Earlier this month, stage-legend Patti LuPone interrupted a performance of her latest play, Shows for Days, at Lincoln Center in New York City, having caught the glow of a cell phone projecting from the audience. On her way off-stage, she broke the sacred “fourth wall” between audience and actor to snatch the inconsiderate texter's weapon from their hands like a total boss.
This diva is not amused.
"We work hard on stage to create a world that is being totally destroyed by a few, rude, self-absorbed and inconsiderate audience members who are controlled by their phones," LuPone said in a statement issued to Playbill, post-snatching. "They cannot put them down. When a phone goes off or when a LED screen can be seen in the dark it ruins the experience for everyone else.”
Amen. So here’s the deal:
We live in a technology-driven society, whether we like it or not. We are now so dependent on our smartphones to provide instant access to the world around us, that we have forgotten how to live without them. Many people (and I am guilty of this too) cannot go one day without spending hours fixated on that little screen either texting or checking their numerous social media accounts. Unfortunately for some, it even proves an impossible feat to go without it for 60 minutes.
Trust me, I love my phone just as much as the next person, but we need to recognize when to put it down.
First, it’s called common courtesy. We all know that the theater, the dinner table, lunch with Grandma, or a car (especially a car) are not places where cellular devises belong. So why does it still happen?
As LuPone expressed in her statement, using your phone during an inappropriate time disrupts those around you and draws unnecessary attention to yourself – and not the kind of attention you want. In a theater, for example, you pay to experience a show that others have worked incredibly hard to put together. It is their job to perform for you, and to ruin it with a cell phone is not only disruptive, but incredibly disrespectful.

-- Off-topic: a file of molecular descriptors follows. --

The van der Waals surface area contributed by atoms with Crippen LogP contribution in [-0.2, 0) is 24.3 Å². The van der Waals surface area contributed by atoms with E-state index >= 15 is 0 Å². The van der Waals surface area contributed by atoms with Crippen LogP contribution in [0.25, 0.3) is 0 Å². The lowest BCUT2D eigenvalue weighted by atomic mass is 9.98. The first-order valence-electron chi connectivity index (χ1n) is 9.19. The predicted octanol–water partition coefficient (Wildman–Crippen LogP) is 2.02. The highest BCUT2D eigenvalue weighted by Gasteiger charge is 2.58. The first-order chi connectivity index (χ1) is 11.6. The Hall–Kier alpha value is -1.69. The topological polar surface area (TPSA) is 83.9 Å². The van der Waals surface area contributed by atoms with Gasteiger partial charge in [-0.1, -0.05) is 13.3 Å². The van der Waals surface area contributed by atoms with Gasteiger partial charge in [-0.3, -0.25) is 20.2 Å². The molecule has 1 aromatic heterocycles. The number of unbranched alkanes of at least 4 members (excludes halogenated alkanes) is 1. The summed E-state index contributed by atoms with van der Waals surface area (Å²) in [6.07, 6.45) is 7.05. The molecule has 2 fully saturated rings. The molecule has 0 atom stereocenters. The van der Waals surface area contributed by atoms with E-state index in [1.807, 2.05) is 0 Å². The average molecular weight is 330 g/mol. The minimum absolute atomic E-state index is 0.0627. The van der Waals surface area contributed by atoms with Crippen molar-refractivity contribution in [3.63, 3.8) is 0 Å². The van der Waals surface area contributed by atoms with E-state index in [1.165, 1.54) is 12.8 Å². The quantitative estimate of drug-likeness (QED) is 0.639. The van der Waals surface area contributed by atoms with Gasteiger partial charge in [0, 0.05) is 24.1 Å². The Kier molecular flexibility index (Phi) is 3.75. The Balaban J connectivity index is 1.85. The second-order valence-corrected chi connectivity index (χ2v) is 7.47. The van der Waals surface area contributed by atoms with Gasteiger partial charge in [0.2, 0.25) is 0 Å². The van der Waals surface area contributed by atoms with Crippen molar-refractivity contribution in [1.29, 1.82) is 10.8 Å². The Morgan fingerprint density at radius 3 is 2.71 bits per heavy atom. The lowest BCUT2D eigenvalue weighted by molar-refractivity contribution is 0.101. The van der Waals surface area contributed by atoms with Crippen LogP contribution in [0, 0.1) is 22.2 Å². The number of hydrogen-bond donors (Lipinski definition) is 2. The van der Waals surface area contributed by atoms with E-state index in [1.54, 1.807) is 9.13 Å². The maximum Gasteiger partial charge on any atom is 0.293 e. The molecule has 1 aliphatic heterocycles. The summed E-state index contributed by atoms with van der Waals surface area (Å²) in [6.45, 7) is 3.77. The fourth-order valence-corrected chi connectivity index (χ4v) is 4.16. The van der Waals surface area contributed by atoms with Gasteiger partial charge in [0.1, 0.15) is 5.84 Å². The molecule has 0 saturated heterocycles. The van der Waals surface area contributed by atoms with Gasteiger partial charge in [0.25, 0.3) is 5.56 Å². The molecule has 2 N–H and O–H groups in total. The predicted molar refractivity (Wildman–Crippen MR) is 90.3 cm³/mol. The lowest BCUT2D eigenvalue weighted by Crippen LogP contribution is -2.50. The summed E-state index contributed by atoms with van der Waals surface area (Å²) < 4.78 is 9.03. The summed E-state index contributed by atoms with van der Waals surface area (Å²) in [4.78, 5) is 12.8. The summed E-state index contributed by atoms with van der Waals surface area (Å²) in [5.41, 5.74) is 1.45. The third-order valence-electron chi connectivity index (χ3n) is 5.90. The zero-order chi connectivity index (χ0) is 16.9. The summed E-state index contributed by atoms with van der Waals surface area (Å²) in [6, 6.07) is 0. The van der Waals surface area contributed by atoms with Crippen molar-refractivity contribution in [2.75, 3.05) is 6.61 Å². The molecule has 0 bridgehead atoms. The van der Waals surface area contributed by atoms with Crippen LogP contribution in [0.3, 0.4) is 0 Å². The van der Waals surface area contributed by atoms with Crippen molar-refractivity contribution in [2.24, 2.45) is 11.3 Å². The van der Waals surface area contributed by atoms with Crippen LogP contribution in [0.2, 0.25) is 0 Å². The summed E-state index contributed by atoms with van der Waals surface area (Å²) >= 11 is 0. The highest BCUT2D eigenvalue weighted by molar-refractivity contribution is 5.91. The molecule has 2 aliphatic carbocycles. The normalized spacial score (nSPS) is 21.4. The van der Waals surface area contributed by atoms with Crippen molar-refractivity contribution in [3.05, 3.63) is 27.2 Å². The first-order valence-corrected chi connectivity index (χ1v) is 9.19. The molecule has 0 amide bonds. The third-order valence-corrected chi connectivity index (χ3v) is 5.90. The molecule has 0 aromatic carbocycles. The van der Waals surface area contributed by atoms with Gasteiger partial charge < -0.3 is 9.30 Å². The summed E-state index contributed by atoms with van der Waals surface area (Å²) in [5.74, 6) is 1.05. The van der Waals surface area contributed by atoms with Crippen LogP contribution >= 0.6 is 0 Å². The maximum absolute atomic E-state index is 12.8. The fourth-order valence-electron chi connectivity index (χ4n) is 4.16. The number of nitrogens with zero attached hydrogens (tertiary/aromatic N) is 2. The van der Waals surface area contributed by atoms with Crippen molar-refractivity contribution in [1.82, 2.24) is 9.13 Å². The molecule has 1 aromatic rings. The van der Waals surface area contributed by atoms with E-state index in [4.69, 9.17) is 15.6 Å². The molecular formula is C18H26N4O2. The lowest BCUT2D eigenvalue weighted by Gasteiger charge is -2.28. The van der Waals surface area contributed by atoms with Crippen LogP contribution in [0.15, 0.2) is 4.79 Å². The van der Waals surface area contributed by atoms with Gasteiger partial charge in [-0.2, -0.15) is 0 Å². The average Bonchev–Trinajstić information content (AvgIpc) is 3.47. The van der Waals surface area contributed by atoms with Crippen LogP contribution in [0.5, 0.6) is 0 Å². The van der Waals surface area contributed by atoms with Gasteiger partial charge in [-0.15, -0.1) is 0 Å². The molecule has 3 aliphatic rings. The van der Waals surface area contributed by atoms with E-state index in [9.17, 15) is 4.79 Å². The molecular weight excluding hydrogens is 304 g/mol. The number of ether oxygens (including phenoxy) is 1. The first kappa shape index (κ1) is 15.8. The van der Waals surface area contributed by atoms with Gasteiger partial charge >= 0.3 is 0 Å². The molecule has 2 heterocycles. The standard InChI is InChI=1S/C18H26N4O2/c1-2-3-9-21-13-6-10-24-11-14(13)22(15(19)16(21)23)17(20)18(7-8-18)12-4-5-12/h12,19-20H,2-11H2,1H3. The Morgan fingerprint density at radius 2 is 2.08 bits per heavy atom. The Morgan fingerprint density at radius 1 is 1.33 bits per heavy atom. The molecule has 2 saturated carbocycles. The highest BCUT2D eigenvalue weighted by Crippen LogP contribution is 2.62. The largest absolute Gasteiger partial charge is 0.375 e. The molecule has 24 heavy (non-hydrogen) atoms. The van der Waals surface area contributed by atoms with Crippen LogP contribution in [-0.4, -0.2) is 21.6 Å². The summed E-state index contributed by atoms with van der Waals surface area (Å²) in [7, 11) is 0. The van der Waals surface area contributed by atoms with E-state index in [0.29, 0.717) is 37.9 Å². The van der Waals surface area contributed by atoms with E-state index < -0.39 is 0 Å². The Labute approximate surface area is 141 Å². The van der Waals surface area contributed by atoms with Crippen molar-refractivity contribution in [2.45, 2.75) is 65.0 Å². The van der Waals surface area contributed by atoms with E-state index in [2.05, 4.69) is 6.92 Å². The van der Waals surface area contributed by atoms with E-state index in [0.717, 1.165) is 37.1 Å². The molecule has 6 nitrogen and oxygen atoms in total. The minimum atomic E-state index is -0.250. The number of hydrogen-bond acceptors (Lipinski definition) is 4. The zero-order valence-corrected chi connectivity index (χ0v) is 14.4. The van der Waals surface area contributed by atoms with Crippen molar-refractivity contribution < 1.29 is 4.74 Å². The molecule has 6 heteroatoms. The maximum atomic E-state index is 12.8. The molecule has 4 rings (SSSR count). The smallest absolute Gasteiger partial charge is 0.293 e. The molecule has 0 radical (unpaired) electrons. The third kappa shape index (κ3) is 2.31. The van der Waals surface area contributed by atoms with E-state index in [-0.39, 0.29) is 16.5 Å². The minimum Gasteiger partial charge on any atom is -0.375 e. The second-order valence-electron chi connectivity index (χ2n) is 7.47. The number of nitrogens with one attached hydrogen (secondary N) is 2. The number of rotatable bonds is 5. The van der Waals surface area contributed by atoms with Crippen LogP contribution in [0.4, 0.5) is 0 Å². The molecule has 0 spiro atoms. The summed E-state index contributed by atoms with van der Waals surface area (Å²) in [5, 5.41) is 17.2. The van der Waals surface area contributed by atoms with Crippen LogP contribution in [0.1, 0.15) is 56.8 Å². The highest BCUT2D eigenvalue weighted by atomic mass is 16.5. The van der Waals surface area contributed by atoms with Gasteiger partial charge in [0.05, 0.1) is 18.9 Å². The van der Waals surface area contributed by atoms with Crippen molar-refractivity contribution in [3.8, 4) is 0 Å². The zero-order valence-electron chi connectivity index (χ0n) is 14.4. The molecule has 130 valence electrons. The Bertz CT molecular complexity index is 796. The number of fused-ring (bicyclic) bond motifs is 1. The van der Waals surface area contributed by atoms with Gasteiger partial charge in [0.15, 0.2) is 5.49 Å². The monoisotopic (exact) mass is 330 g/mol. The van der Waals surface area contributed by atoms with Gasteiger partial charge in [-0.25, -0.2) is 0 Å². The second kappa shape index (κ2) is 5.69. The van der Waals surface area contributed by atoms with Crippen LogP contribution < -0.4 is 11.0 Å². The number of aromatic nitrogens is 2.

I’m sure you already know this, and chances are you’ve even witnessed it, but somehow, this is still an issue. I get it. Things come up, life happens, and we feel the need to be available 24/7 “just in case,” but I believe there are polite ways to deal with these situations. Exit the theater, excuse yourself from the table, explain the situation to your Grandma – this way you will avoid appearing inconsiderate and others will be more understanding. Next time, think twice before you immediately reach for that vibrating phone.
Then there is real face-to-face interaction. Yes, smartphones are incredible tools that house the power to connect with people from all over the world. But if human connection is what we want, the best way to truly receive that is in person. It sounds cliché, but the purest form of connection an individual can feel with another comes from actual human interaction – and I don’t mean through FaceTime. It is incredibly liberating to put your phone down and enjoy the company of others. Try it out. You will find yourself more engaged and honestly listening to the other person if you don’t have that LED screen by your side the whole time.
So take my advice: just turn it off. Unplug for a bit. There is a time and a place for cell use, but it is just as important to find time to live without it – even if it’s just for a few hours. Not only is it courteous to others, but it has to be beneficial for our mental health as well.